Stop Talking to Yourself
In Buddhism, there are several categories of suffering, one of which is called "The Suffering of Suffering," which is different from the normal suffering human beings face.
We all experience loss and disappointment. But we increase our suffering when we develop complex stories about where it came from, where it's going, or whose fault it all is. I'm not saying we shouldn't be thoughtful about the events of our life, but at a certain point, all that storytelling becomes counterproductive.
Instead of analyzing your feelings, you can consider the counsel of American Buddhist nun Pema Chödrön: "Feel the feeling and drop the story."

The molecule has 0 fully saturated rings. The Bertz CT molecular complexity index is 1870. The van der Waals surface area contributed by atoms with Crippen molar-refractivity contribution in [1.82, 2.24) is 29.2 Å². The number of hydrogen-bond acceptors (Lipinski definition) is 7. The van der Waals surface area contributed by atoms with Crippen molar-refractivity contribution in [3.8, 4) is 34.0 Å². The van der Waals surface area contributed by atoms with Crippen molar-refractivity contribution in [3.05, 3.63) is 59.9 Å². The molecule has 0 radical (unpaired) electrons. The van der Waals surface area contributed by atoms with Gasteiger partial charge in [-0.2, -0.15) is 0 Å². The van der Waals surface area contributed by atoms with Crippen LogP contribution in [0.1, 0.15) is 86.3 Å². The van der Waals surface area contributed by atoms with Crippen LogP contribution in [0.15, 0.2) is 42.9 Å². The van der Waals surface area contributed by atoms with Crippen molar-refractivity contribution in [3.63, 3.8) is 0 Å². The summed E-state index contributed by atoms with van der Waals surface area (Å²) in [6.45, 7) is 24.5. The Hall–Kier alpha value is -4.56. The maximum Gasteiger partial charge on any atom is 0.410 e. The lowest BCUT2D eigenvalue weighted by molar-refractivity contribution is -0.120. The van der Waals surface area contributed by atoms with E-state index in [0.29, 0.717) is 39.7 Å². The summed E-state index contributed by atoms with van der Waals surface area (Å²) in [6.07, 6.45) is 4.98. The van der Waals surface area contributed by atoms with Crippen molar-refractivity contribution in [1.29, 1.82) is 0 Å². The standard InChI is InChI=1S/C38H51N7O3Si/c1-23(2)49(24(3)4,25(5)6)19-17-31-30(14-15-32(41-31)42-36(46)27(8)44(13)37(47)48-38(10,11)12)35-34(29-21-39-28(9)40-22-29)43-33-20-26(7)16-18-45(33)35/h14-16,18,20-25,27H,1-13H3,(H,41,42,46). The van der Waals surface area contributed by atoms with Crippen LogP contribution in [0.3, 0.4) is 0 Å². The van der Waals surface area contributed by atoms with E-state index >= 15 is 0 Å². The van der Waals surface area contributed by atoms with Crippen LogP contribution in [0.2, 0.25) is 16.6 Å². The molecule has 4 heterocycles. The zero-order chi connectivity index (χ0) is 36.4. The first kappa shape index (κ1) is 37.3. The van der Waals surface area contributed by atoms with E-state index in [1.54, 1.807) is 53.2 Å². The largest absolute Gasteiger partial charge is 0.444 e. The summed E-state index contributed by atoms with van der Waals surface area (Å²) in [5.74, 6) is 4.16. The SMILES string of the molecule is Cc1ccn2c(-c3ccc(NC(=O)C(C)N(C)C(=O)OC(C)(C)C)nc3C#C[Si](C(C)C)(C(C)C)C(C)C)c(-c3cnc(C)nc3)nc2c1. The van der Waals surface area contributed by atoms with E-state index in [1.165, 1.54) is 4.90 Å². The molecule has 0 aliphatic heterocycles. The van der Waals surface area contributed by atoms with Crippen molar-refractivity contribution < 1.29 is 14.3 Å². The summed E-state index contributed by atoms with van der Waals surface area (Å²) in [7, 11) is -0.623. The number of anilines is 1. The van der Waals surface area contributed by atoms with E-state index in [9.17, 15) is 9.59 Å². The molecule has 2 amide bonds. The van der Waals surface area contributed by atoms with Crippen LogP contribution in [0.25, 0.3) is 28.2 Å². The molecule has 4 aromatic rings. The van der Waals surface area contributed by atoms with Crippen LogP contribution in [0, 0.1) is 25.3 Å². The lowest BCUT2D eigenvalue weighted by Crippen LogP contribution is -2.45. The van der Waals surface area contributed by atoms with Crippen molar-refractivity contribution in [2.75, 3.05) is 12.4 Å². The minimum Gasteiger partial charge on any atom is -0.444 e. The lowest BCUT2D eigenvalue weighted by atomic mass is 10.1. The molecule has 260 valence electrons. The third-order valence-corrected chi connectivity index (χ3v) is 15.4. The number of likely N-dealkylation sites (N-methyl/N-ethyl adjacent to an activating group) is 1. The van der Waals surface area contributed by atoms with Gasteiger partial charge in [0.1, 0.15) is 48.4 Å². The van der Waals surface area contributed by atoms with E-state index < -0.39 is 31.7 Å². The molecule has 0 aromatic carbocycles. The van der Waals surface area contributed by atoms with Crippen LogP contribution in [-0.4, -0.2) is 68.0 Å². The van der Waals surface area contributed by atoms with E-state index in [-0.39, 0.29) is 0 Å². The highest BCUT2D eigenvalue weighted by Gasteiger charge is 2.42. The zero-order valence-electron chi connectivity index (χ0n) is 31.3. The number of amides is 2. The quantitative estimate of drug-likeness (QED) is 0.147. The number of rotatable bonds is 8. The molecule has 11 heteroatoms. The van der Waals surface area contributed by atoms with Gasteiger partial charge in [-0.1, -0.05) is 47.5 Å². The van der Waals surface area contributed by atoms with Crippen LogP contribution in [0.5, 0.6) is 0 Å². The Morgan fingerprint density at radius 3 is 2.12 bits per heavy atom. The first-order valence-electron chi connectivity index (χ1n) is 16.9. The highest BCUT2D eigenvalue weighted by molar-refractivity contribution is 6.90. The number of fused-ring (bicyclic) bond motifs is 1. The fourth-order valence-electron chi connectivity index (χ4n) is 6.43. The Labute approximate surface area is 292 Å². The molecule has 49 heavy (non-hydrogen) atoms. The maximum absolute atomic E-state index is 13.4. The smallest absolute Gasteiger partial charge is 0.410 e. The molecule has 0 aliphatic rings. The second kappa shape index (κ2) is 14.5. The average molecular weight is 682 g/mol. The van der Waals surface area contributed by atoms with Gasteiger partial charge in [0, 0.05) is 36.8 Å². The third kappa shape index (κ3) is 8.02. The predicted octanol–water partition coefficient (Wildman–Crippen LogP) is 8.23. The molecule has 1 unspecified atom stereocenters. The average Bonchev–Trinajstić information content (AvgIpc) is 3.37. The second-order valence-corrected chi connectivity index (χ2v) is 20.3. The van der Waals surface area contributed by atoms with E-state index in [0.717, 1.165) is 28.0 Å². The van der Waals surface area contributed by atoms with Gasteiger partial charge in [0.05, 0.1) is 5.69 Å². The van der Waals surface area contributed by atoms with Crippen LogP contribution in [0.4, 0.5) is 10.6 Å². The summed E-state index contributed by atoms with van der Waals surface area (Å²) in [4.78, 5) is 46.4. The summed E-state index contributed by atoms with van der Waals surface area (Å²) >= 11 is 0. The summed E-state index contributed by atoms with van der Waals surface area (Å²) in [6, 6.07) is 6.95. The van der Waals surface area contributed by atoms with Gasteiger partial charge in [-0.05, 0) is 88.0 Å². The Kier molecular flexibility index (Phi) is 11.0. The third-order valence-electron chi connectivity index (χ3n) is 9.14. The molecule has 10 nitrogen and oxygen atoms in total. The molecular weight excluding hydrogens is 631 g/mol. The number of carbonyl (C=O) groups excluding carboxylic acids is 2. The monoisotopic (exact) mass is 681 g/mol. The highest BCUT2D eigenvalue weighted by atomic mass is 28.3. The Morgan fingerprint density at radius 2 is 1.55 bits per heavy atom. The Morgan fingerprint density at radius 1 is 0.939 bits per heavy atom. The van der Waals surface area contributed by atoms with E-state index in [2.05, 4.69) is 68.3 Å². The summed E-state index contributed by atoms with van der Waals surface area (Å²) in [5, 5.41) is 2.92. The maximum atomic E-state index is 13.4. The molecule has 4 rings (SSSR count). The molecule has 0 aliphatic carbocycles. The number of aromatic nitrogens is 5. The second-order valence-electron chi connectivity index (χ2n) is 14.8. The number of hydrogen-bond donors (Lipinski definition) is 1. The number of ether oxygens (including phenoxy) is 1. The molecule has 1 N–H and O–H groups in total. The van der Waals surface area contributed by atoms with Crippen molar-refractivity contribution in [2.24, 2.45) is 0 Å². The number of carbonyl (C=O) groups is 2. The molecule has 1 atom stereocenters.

Try this: When you notice you're beginning to spin out, instead of thinking about your suffering, feel it. Notice where it resides in your body, whether it feels hot or cold, dull or sharp, speedy or spacey. You could even cry or stomp around. Be patient and let yourself feel what you're feeling as an end in itself. You'll be amazed at how much faster suffering resolves itself when you cut out the suffering of suffering.